The symptoms of poison sumac rash usually appear between 8 and 48 hours after exposure. Unfortunately, the symptoms can also last for weeks if they aren’t treated. Note that the rash isn’t contagious, so you won’t give someone else poison sumac rash so long as you thoroughly wash the affected area and get rid of any residual oil.
How to Avoid Poison Sumac Rash
The best way to avoid poison sumac rash is to minimize the possibility that your skin will come into contact with the oil. To do this, practice the following strategies and techniques:
- When exploring in areas where poison sumac is known to grow, wear long sleeve shirts and jeans. This will make it less likely for the leaves of the plant to touch your skin.
- Upon returning home, immediately wash your clothes and minimize touching the clothes with your bare hands.
- If you find poison sumac on your property, only touch and destroy it with gloves that can easily be washed, like thick rubber gloves.
- Never burn poison sumac. As with poison ivy and poison oak, burning these plants can cause the smoke itself to carry oil particles into your lungs. This could result in particularly severe complications and lead to you developing rashes or allergic reactions internally.
How to Treat Poison Sumac with Natural Remedies
It’s always a good idea to talk to a doctor if you contract a really serious case of poison sumac rash. But if you just get a little oil on your skin, there are tons of botanicals and natural remedies you can rely on to treat the condition.
You should first always thoroughly wash the affected area with soap and water. Be sure to do so without spreading the rash throughout the rest of your body. Because of this, it’s recommended that you avoid taking a shower if the rash is somewhere on your upper body since plain water can accidentally spread some of the oil down to your abdomen, legs, and feet.
After thoroughly washing with warm water and soap, dry the rash.
Next step? Grab your trusty tin of Green Goo’s Poison Ivy Salve. While it’s not named for poison sumac specifically, it can help with the effects of poison sumac rash the same way it can help with poison ivy. That’s because it features an effective blend of natural ingredients like calendula, plantain, chickweed, sage leaf, St. John’s Wort, and much more, all specifically chosen to help soothe and protect your skin.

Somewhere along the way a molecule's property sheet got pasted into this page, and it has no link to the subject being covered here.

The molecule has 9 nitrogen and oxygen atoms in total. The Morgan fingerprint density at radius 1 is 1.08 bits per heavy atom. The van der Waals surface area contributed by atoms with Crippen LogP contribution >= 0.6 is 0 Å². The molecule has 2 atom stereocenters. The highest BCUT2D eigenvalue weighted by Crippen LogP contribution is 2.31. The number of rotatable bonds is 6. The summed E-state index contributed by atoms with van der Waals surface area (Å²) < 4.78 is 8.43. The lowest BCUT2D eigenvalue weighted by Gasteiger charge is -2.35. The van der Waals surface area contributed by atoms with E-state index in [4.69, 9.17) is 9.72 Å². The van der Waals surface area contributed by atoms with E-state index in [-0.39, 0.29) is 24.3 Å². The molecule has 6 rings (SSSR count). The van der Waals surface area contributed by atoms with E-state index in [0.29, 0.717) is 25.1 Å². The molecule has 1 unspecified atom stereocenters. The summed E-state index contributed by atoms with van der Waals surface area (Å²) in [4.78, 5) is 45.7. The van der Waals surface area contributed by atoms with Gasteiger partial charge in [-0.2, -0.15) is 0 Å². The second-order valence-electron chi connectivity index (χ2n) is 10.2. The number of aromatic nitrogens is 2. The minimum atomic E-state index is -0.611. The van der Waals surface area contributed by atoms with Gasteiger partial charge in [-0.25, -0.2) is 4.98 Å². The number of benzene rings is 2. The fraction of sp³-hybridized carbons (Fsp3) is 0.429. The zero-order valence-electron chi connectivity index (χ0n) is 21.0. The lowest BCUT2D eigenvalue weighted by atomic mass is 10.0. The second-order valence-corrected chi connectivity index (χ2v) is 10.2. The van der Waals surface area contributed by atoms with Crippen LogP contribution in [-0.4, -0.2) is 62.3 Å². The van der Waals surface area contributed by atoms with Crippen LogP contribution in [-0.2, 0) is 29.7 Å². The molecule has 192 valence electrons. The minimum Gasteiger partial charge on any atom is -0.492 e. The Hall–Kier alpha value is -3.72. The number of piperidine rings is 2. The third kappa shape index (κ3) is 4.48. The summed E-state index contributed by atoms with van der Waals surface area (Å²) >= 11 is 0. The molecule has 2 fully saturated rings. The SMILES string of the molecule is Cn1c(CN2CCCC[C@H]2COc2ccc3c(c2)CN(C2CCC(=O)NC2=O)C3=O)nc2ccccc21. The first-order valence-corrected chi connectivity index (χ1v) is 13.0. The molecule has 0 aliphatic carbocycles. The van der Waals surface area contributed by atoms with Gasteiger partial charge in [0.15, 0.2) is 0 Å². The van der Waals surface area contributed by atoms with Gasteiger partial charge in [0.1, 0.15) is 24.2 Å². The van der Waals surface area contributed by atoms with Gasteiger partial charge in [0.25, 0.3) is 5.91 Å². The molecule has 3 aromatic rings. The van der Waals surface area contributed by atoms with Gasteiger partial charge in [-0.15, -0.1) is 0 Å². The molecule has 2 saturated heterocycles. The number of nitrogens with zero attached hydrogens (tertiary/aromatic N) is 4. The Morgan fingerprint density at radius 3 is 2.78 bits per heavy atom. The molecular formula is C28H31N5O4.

All of these ingredients blend together and can help relieve the itchiness and pain that results from exposure to urushiol.
Feel free to apply the salve often as long as your skin is thoroughly cleaned and dried. Use as much as necessary to alleviate itchiness, pain, and oozing resulting from poison sumac. You can also use this salve for other skin conditions, too!
There are also other home remedies for poison sumac itching that use natural ingredients or botanicals. For instance, you can apply a little rubbing alcohol to the rash to dry out your skin and cause the skin to flake away a little more quickly. Be sure not to overdo this since you may accidentally overly dry your skin and cause damage.
Alternatively, try the following mixture:
- Apple cider vinegar
- Witch hazel
- Baking soda
Mixing these together will allow you to make your own anti-poison sumac topical treatment. This should neutralize most of the irritation without being too harsh on your skin. Though, we’ll be frank with you--our salve will do a lot better job because we’ve included a lot more skin-soothing and skin-supporting ingredients specifically intended to give you relief.
Lastly, you can mix one or two cups of colloidal oatmeal in a warm bath if the rash has spread across your body. The oatmeal helps soothe and nourish irritated skin so it can heal properly.
All in all, taking care of a poison sumac reaction is very similar to taking care of poison ivy and poison oak irritation. Most of the same strategies and techniques for avoiding the plant also apply to its itchy cousins. Similarly, you can use the same kinds of topical and botanical treatments like our Poison Ivy Salve to take care of any of these three rash-producers.
However, we again stress that you shouldn't hesitate to contact a doctor if your rashes become particularly severe or if you inhale smoke from burning poison sumac by accident.
Let us know if you have any other questions!